Washougal’s ‘front yard’ back open as animals and people return to refuge
WASHOUGAL — She could have said welcome back.
It has been, after all, two years since the closure of Steigerwald Lake National Wildlife Refuge in Washougal.
This was more personal to Juliette Fernandez, though.
“Welcome home,” said Fernandez, who works for the U.S. Fish and Wildlife Service and is the refuge manager.
Home just felt natural.
More than 100 people, who braved the cooler-than-average temperature, the rain, and the wind on Saturday, cheered. They were there for the official reopening.
That’s right, home.
Molly Coston, a council member for the city of Washougal and the former mayor, boasted that the refuge is “our front yard.”
A week earlier, there was a soft opening. No fanfare. Just an opening of the gates. Within hours, the parking lot was full, and cars were parked along Highway 14.
Outdoor enthusiasts just could not wait any longer to catch a glimpse of what is being described by area officials as the largest habitat restoration project in the history of the lower Columbia River.
Representatives from the U.S. Fish and Wildlife Service, the Lower Columbia Estuary Partnership, the Port of Camas-Washougal, Bonneville Power Administration, and the city of Washougal were among the guest speakers at the opening ceremony. Members of the Cowlitz and Chinook Indian Tribes were on hand as well, to give a blessing, sing, and perform the drums. And there was a science teacher from a nearby school.
“It is so exciting. We have all of our project partners here today,” Fernandez said. “It was the most amazing coming together, collaborators and experts in the field, to do this habitat restoration. We are seeing the wildlife respond like never before, and the habitats have completely changed. It’s beautiful. You can really see how the watershed works. It’s the culmination of a lot of really hard work to benefit wildlife.”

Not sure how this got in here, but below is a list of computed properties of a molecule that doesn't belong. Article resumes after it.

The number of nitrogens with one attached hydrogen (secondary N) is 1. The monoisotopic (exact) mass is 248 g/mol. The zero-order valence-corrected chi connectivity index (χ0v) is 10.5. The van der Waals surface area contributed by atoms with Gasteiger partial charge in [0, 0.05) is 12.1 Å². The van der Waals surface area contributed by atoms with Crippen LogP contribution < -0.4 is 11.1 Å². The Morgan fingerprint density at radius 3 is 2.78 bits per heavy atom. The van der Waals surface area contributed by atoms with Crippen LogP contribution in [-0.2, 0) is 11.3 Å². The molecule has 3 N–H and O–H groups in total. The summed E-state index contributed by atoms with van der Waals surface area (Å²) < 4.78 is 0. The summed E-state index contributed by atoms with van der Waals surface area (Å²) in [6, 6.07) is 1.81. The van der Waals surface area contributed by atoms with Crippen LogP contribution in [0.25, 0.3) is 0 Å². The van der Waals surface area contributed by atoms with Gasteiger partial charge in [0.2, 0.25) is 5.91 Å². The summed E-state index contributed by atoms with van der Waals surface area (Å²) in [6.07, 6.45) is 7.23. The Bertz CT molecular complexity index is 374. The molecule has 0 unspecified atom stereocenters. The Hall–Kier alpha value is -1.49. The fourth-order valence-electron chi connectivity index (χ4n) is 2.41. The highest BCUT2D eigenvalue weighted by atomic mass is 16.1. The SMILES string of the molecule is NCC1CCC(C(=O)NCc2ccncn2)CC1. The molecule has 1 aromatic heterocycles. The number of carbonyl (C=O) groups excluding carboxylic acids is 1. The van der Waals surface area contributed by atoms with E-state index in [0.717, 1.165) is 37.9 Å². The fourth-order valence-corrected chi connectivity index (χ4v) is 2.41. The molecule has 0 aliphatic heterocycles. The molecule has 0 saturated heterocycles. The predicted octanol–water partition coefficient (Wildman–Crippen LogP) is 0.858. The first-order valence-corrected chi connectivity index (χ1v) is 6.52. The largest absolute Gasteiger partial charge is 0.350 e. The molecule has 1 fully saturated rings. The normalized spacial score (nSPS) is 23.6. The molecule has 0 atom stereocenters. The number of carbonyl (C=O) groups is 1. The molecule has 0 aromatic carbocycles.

Chris Collins of the Lower Columbia Estuary Partnership and the project manager of the Steigerwald Reconnection Project said there were several reasons to invest in the changes at the refuge.
By realigning the levy system, the port, the industrial park and many residents have improved flood protection. There is a renewed habitat that reconnects 965 acres to the river for the benefit of water fowl, salmon, and lamprey. It also reestablishes unobstructed fish passage into the site.
Collins said he is thrilled that visitors can now see the Columbia River from inside the refuge.
Experts are taking reports from residents who have already noticed big changes in the area.
“The refuge used to be, essentially, a lot of grass with just a small ribbon of water through it. Now, it’s so much more water on the landscape, it’s truly a wetland,” Fernandez said. “We’re seeing a lot of ducks returning and using the area. We’ve heard from the community that they have seen steelhead and coho salmon in their backyards … in Gibbons Creek. It’s just really amazing to hear these little anecdotes of the landscape changing and the wildlife responding to that.”
Caitlan Wagner, a science teacher from Helen Baller Elementary in Camas, has been bringing students to Steigerwald for years. She said that students can learn in a classroom environment, but “there is something really magical that happens” when students can get their hands dirty in the soil of the local land. They also love seeing the animals.
“They also, of course, are excited when they get to spot any wildlife. Bald eagles, osprey, river otters, turtles, frogs, great blue herons, snakes, and even the bones of a deer carcass are all things they have memories of seeing. It’s always fun to watch them try to contain their excitement so as not to scare off any animal they are trying to observe.”
The refuge is open from sunset to sunrise. There is no entry fee. The trail has been extended and is now 3 miles — making it a 6-mile round trip from the parking lot just off Highway 14 in Washougal.